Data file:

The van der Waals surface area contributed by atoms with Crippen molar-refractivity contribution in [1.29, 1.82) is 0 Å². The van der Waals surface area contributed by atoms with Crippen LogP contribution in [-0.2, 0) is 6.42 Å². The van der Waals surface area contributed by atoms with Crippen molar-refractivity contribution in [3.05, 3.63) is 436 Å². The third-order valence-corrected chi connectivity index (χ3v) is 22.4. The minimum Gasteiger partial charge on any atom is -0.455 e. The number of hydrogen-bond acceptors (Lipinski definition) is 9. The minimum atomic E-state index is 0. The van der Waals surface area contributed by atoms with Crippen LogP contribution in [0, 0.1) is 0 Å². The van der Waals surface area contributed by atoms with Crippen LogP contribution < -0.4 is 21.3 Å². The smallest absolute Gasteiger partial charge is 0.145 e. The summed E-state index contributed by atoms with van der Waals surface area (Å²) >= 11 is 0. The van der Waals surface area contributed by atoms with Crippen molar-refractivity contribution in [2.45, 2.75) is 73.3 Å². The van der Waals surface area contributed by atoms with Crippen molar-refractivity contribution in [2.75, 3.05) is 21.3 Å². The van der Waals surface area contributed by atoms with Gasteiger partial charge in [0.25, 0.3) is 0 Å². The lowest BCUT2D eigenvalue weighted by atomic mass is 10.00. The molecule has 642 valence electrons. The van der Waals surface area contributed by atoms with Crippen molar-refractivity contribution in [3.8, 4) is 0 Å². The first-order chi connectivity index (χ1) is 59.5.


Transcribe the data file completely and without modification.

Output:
The van der Waals surface area contributed by atoms with Crippen molar-refractivity contribution in [1.29, 1.82) is 0 Å². The van der Waals surface area contributed by atoms with Crippen LogP contribution in [-0.2, 0) is 6.42 Å². The van der Waals surface area contributed by atoms with Crippen molar-refractivity contribution in [3.05, 3.63) is 436 Å². The third-order valence-corrected chi connectivity index (χ3v) is 22.4. The minimum Gasteiger partial charge on any atom is -0.455 e. The number of hydrogen-bond acceptors (Lipinski definition) is 9. The minimum atomic E-state index is 0. The van der Waals surface area contributed by atoms with Crippen LogP contribution in [0, 0.1) is 0 Å². The van der Waals surface area contributed by atoms with Crippen LogP contribution < -0.4 is 21.3 Å². The smallest absolute Gasteiger partial charge is 0.145 e. The summed E-state index contributed by atoms with van der Waals surface area (Å²) >= 11 is 0. The van der Waals surface area contributed by atoms with Crippen molar-refractivity contribution in [2.45, 2.75) is 73.3 Å². The van der Waals surface area contributed by atoms with Crippen molar-refractivity contribution in [2.75, 3.05) is 21.3 Å². The van der Waals surface area contributed by atoms with Gasteiger partial charge in [0.25, 0.3) is 0 Å². The lowest BCUT2D eigenvalue weighted by atomic mass is 10.00. The molecule has 642 valence electrons. The van der Waals surface area contributed by atoms with Crippen molar-refractivity contribution in [3.8, 4) is 0 Å². The first-order chi connectivity index (χ1) is 59.5.